If ever there was a time to reconsider how you get to work every day, it’s now.
A study found that those who commute with their car in California are likely exposed to dangerous chemicals that increase the risk for cancer and birth defects — way over the threshold for exposure established by state government legislation.
Bad for you, bad for the planet
US adults spend an average of 6% of their time within an enclosed vehicle, a large amount of which is spent commuting. In the US, a person spends an average of 52.8 min per day commuting to work. This isn’t just bad for the planet (by producing more pollution and greenhouse gas emissions), it’s also bad for you: longer commute times are strongly associated with negative health outcomes such as shorter sleep, obesity, and poor physical/mental health
People who spend a longer amount of time in vehicles are also exposed to higher concentrations of particulate matter, carbon monoxide, VOCs, ozone, and flame retardants. This effect is so pronounced that people experiencing long commutes over years and decades likely represent a sub-population vulnerable to excess exposure to vehicle-borne chemicals. Now, a new study adds even more weight to those concerns.
A group of researchers at the University of California Riverside wanted to better understand the potential risk associated with exposure to vehicle-specific chemicals as a function of commute time. They focused on five Prop 65-listed chemicals detected within vehicle interiors: benzene, formaldehyde, di phthalate, dibutyl phthalate, and trisphosphate.
California’s Proposition 65 (Prop 65) requires businesses to inform people about exposure to chemicals known to cause cancer, birth defects, or other reproductive harm. Prop 65-listed chemicals represent a wide range of naturally occurring and synthetic chemicals that include additives or ingredients in pesticide formulations, common household products, food, drugs, dyes, or solvents. In some cases, Prop 65-listed chemicals that are used in indoor products have the potential to migrate, abrade, or off-gas from end-use products and accumulate in indoor environments. The presence of Prop 65-listed chemicals in indoor air and dust has been well documented, suggesting that people may be exposed to these chemicals through inhalation of air and ingestion of dust.
While several studies have evaluated the potential risk to Prop 65-listed chemicals detected within indoor environments, we don’t know all that much about the risk of these chemicals in regards to exposure within personal vehicles. Due to the small size of a car, chemicals emitted from its interior have the potential to be concentrated.
Chemicals such as phthalates, volatile organic compounds (VOCs), flame retardants, and hydrocarbons — several of which are Prop 65-listed — are commonly detected within interior vehicle dust. Prior studies have demonstrated that the concentration of certain chemicals within vehicle interiors were 2- to 3-fold higher compared to indoor concentrations. In their new study, the researchers at UC Riverside found that the average commuter in California is breathing unsustainably high levels of benzene and formaldehyde, both of which are used in automobile manufacturing. These are highly carcinogenic substances, with benzene carrying the additional risk of reproductive and developmental toxicity. The levels at which these substances are inhaled by many commuters is considered unsafe.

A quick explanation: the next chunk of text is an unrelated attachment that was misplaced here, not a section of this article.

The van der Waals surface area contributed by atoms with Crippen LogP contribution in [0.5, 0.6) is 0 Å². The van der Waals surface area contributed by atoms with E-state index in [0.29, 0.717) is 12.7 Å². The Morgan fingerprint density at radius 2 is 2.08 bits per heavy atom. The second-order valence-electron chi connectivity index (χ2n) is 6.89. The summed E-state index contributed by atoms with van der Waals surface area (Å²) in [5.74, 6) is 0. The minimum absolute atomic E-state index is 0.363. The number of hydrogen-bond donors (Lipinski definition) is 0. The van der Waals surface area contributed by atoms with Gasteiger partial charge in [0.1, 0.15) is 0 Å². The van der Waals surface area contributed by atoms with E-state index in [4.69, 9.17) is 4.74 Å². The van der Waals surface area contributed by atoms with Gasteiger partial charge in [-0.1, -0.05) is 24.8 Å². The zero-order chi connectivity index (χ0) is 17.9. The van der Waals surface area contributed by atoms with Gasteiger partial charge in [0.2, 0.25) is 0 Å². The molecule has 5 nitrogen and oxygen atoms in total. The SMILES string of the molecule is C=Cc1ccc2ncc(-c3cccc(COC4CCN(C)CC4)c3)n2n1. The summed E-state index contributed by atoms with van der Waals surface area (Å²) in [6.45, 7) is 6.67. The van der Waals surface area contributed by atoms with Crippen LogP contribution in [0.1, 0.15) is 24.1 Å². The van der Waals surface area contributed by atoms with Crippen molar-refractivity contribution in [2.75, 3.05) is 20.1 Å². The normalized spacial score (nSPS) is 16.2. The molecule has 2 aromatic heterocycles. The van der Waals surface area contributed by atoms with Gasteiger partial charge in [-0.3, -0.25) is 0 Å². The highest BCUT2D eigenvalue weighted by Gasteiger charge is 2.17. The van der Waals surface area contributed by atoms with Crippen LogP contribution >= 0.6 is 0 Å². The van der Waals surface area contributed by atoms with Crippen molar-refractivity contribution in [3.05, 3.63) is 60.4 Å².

The study calculated the daily dose of benzene and formaldehyde being inhaled by drivers with commutes of at least 20 minutes per day. This showed that up to 90% of the population in Los Angeles, San Diego, Orange, Santa Clara, and Alameda counties have at least a 10% chance of exceeding cancer risk from inhaling the chemicals, based on having 30-minute average commute times.
The presence of these compounds within vehicles can be attributed to extensive use in different vehicle parts. Formaldehyde is used in carpets, leather, and paints within vehicles, resulting in off-gassing and high concentrations within indoor air. Meanwhile, benzene is linked to fuel- and exhaust-related emissions that accumulate in the cabin of operating vehicles. It’s also used to produce styrene, nylon, and phenol
“These chemicals are very volatile, moving easily from plastics and textiles to the air that you breathe,” David Volz, UCR professor of environmental toxicology and co-author of the study, said in a statement. Volz suggested keeping the windows open during car rides if possible so to reduce the concentration of these chemicals thanks to the airflow.
The study was published in the journal Environmental International.